KY Policy Blog

Why the Senate COVID Proposal Fails to Meet Kentucky’s Economic Needs

By Dustin Pugel
July 29, 2020

The new Senate aid proposal, known as the Health, Economic Assistance, Liability and Schools (HEALS) Act, falls far short of the breadth and depth of aid needed to fight the COVID-19 pandemic and weather the deep economic downturn. By including only 1/3 of the funds contained in the HEROES Act passed by the U.S. House of Representatives back in May, it leaves out critical assistance aimed at helping laid off workers, holding off a wave of evictions, fighting hunger, and preventing harmful cuts to state and local governments. Providing inadequate read more

Kentucky Not Prepared for Next Recession

By Ashley Spalding
March 23, 2020

Amid the spread of COVID-19 and resulting business closures and layoffs, a recession is under way and could be particularly harmful in Kentucky due to the state’s failure to adequately prepare. Kentucky is among the 12 states least prepared for America’s next recession, according to a new report from the Center on Budget and Policy Priorities.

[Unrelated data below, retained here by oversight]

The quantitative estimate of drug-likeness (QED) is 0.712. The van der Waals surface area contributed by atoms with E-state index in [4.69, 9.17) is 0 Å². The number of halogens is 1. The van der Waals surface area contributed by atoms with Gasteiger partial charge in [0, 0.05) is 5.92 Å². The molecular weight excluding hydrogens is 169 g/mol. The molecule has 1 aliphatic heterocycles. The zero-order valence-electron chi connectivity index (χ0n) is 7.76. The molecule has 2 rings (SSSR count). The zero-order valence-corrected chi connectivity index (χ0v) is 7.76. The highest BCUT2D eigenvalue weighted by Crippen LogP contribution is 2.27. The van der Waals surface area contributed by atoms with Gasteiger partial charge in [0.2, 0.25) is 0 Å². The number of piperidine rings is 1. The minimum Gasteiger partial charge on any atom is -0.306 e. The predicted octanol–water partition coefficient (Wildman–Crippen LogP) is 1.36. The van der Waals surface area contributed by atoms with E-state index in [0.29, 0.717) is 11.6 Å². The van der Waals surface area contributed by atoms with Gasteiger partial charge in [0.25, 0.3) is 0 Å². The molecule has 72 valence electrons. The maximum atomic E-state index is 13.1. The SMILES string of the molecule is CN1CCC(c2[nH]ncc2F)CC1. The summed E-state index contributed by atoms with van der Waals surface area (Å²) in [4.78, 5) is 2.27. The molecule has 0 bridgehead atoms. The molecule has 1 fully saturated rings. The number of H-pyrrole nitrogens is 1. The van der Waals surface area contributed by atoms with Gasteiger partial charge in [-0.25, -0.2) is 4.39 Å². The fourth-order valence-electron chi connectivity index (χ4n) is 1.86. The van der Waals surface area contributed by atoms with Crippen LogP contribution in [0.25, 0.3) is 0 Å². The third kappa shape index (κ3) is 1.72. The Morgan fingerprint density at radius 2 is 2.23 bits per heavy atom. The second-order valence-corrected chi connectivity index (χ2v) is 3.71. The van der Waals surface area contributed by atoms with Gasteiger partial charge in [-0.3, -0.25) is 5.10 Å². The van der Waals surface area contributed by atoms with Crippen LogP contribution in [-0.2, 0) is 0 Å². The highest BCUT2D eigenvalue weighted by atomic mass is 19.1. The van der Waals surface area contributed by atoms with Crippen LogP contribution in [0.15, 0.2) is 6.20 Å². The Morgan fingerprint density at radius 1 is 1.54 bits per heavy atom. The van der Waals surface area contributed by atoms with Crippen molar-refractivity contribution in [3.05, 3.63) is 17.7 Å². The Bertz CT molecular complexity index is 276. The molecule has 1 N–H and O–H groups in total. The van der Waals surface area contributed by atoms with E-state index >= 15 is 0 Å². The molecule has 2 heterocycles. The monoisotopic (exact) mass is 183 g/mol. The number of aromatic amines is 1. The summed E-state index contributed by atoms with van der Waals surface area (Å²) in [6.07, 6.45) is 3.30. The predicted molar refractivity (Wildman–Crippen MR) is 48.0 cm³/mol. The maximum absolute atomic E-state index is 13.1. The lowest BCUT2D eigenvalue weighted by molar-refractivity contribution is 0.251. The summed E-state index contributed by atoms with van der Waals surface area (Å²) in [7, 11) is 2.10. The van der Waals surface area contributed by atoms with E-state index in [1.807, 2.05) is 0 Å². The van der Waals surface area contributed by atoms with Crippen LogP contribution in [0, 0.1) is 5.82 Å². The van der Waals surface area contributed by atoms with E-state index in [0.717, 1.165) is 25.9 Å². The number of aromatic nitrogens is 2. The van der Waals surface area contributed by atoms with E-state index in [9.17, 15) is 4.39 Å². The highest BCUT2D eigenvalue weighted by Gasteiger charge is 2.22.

Kentuckians with low incomes and people of color are especially at risk of COVID-19, job losses, wage cuts, lapses in health care coverage and other resulting hardships. As a result, state responses – in read more

Kentucky Classrooms Cannot Afford to Have Resources Siphoned Away by Most Expensive Neo-Voucher Proposal Yet

By Anna Baumann
January 29, 2020

All Kentucky children – living in poor and wealthy districts, black, brown and white, whose parents didn’t finish high school and that have advanced degrees – deserve a high-quality education that will equip them to contribute fully to their community and the state’s economy. The most efficient and effective way to invest state tax dollars toward that end is to adequately and equitably fund the state’s public schools.

But House Bill 350 (HB 350) and its companion bill in the Senate (SB 110) would siphon a large and growing amount read more

Impact of Cuts to Public Higher Education in Kentucky Continues as Students Begin Classes

By Ashley Spalding
August 26, 2019